We have heard a lot about fasting and how it has an impact on our health. There are definitely some nay sayers out there, but we think that may be a result of a whole lot of misinformation. Come to find out that when it’s done right, fasting can have some amazing health benefits.
For those that may not be familiar to the term, intermittent fasting is just taking “intermittent” times of fasting (no food) and working them into your lifestyle. This can be either daily or a couple times a week.
The most accurate definition is the simplest and easiest one to understand- Intermittent fasting, or IF, is simply the alternation of intervals (intermittent) of not eating (fasting) with times where you are allowed to eat.
Or, if you choose to use IF parlance, you will alternate a fasting period with a feeding window, or time frame. The length of each will be varied depending on which type of the IF programming you select — and there are several to choose from, but all have very similar benefits.
Here’s a quick video that explains some of the benefits of intermittent fasting…
Now read the article below for an in depth look at the health benefits of this radical meal plan.
Fasting for your health’s sake never seemed smart to me. Why starve for a day or so in the interests of detoxing, for instance, when there’s no real evidence that it works? Then there’s those sinking blood sugar levels – a cause of grumpiness, energy dips and wavering concentration.
But what if short regular bursts of fasting could do us some good in other ways – by shoring up our defenses against heart disease, diabetes or Alzheimer’s? Fasting might carry the taint of fringe medicine but it’s also the subject of serious research, with some scientists suggesting it may reduce chronic disease, a theory stemming from studies that underfeeding leads to a longer life – at least if you’re a rat.
“We forget that three meals a day with snacks in between hasn’t exactly been the norm throughout human history..”
In the US, researchers at the National Institute on Ageing in Baltimore have found that restricting food – again in rats – is good for their brain cells. It helps boost levels of a substance called BDNF – short for brain-derived neurotropic factor – thought to help protect human brains from Alzheimer’s disease. (Exercise may have the same effect too – but that’s another story).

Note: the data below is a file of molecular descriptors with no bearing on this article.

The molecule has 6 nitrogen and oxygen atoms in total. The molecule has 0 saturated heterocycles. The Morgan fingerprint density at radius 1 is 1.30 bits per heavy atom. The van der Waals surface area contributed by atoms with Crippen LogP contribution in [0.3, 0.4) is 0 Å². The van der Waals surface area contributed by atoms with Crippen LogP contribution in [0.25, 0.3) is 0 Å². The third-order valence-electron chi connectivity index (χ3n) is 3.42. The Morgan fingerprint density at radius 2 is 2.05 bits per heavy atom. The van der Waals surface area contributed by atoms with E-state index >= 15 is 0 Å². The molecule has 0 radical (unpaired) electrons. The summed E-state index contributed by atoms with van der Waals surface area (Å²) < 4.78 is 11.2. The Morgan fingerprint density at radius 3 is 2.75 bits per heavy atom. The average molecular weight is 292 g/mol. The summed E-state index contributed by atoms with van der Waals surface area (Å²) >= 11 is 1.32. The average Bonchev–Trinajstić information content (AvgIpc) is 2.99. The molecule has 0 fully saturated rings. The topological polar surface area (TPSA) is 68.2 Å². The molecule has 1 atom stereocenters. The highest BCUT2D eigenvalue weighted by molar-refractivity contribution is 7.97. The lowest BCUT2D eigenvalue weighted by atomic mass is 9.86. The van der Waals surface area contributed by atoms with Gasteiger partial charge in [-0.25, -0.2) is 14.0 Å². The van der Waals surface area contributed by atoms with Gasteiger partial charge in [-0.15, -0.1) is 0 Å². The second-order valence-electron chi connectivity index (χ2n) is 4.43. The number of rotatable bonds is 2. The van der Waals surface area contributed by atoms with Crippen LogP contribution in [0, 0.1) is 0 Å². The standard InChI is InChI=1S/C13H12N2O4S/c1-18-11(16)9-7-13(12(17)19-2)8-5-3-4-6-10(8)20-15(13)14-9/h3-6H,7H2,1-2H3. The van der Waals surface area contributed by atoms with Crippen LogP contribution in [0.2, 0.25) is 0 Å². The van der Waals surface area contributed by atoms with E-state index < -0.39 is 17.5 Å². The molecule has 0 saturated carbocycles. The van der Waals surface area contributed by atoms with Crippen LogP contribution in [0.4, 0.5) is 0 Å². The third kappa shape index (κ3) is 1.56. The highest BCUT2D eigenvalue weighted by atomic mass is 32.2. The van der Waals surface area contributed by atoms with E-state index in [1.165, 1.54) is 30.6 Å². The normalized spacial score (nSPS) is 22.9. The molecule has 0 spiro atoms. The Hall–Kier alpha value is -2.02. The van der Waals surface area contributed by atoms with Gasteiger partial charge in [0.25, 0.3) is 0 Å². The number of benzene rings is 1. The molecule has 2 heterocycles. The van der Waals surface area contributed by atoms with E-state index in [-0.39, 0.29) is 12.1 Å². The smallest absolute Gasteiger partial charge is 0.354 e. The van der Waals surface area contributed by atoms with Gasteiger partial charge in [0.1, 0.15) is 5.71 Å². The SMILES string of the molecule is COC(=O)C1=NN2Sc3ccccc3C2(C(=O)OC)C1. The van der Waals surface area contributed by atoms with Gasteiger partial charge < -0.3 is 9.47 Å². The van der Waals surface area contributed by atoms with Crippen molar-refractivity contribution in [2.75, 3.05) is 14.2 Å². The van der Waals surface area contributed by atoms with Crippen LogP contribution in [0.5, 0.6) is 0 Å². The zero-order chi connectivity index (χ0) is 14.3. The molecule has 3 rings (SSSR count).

Meanwhile at the University of Adelaide’s Discipline of Medicine, research scientist Leonie Heilbronn is trying to find out if fasting every other day can help reduce cardiovascular disease in humans. The story so far is that intermittent fasting, as it’s known, lowers levels of cholesterol and other blood fats called triglycerides. What Associate Professor Heilbronn wants to nail down is what causes this effect – is it the fasting itself or any weight loss resulting from it?
“Studies are showing that fasting has health benefits in humans, but we also need to find out if people can actually do it – some people can get very grumpy,” says Heilbronn who, as her own guinea pig in a previous study, tried fasting herself. While she coped, some found it challenging.
What this first part of the article is saying is that there are proven benefits and studies have shown the exact why and how- however, the regime can make some people ‘grumpy’ or moody. We think that’s a likely side effect for many folks, but it should pass. Our suggestion for the down feeling is to stay focused on the reasons you decided to fast to begin with. Try doing some calming exercises like yoga or tai chi to center yourself and take your mind off of your hunger.
In her study, fasting means eating just one meal a day – an early breakfast before 8am. These fasting days alternate with days of eating normal meals. If this kind of food restriction seems extreme, it’s because we forget that three meals a day with snacks in between hasn’t exactly been the norm throughout human history, especially for our hunter gatherer ancestors.
“We’re more geared for feasting and famine,” says Heilbronn.
Nor was it unusual – and still isn’t in some communities –for people following religious calendars to fast or at least eat less at certain times of the year.
So could old fashioned fasting turn out to be an antidote to modern over eating?
It wouldn’t surprise Katherine Samaras, head of Diabetes and Obesity Clinical Studies at Sydney’s Garvin Institute of Medical Research.
What they are saying here is that fasting isn’t that ‘weird’ if you think about it. Our ancestors were hunters and gathers- they didn’t have three square meals a day from a drive-thru like we do now. Fasting also has some deep roots in religious communities…
Are we the ‘weird’ ones now for modernizing meal schedules like we have?
“There’s evidence that people who follow seasonal fasting, such as that embedded in the older faiths, live longer –
this is after controlling for other factors like alcohol consumption, smoking and other lifestyle factors,” she says.
Still, it’s early days with this research and we’re a long way off prescribing regular fasting for anyone for the sake of their heart or brain but it does give food for thought – or should that be less food for thought?
“There are a number of important messages we can take from these research findings,” says Associate Professor Samaras. “The first is that we shouldn’t chronically overeat, even if we are maintaining a healthy weight. The second is that it’s not unreasonable to periodically eat a bit lighter than usual.
“The third and perhaps most important is that studies in humans suggest that the health benefits of fasting were obtained by light, restricted eating, and not the sort of faddish longer term fasts of three days or more which can result in dangerous shifts in blood minerals and excessive loss of muscle mass.”
Most people could stand to eat less, but is fasting right for everyone? Maybe…What do you think?
My Top 3 Intermittent Fast Programs
1) Eat Stop Eat